[7b] In view of the undisputed facts of the conditions under which the parties lived up to the time of their separation, the income which the husband had during the past year and which he concedes he will have in the future, and in view of the necessities of the wife, in the absence of any income whatever on her part and of the other undisputed circumstances shown by the record, we come to the conclusion that in denying the wife any sum whatever for her support and in denying her any attorney's fees or any costs whatever either to prosecute her own action or this one for her child's support or defend against the cross-complaint for annulment brought against her, these orders cannot be sustained as an exercise of sound judicial discretion.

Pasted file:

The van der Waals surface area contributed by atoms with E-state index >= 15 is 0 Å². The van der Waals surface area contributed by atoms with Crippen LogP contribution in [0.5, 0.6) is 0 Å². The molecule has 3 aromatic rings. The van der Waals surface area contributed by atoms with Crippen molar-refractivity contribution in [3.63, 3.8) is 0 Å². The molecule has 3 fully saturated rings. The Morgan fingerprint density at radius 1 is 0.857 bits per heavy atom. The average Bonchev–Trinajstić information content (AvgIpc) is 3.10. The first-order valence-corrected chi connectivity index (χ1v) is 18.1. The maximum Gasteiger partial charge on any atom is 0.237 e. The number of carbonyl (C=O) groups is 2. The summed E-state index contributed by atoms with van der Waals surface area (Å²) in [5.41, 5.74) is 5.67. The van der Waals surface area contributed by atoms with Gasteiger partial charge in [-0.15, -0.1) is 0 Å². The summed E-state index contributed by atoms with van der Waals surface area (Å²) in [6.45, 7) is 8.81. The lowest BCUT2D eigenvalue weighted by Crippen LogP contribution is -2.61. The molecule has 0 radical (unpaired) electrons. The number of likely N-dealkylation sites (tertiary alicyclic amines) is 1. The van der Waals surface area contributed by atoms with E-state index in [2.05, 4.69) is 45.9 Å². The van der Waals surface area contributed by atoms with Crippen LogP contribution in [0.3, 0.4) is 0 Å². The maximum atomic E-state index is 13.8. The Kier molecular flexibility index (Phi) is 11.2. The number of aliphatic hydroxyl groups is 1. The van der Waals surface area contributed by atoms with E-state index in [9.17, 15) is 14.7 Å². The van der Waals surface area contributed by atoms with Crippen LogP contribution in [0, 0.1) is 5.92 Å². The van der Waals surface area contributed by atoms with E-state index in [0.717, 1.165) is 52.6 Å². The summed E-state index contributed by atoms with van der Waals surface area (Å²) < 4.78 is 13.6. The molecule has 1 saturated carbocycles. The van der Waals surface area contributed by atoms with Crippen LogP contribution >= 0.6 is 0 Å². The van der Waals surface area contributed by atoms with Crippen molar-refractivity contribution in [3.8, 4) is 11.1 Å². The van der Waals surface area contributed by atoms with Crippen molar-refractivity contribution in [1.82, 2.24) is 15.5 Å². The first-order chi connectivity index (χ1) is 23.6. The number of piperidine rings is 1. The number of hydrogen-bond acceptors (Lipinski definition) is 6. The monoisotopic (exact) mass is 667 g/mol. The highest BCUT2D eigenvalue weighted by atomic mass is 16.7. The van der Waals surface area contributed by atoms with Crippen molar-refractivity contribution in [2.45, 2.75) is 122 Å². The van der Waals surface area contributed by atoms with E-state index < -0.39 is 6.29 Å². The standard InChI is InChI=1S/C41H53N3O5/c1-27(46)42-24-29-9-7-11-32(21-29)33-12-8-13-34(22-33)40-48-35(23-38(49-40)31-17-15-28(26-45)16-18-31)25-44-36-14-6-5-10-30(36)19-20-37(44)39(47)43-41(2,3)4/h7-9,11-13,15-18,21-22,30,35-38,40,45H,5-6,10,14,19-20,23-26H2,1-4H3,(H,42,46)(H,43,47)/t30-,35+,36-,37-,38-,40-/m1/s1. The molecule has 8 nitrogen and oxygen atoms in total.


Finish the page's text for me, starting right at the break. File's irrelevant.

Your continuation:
[9] The court allowed appellant $300 for the support of the child. Considering her affidavit upon which the order to show cause was based and her statement of her needs in this respect we can see no abuse of discretion upon the part of the court in this award.

As it will be necessary for the court to determine the issues of fact in regard to alimony pending the trial, attorney's fees and costs, there is no reason to consider the other matters in which the appellant contends the court erred.

The orders of December 15, 1949, and December 30, 1949, are reversed except those portions of the orders which award the custody of the minor child to appellant and order respondent to pay appellant the sum of $300 per month for the support of the child as to which matters the orders are affirmed.

Shinn, P. J., and Vallee, J., concurred.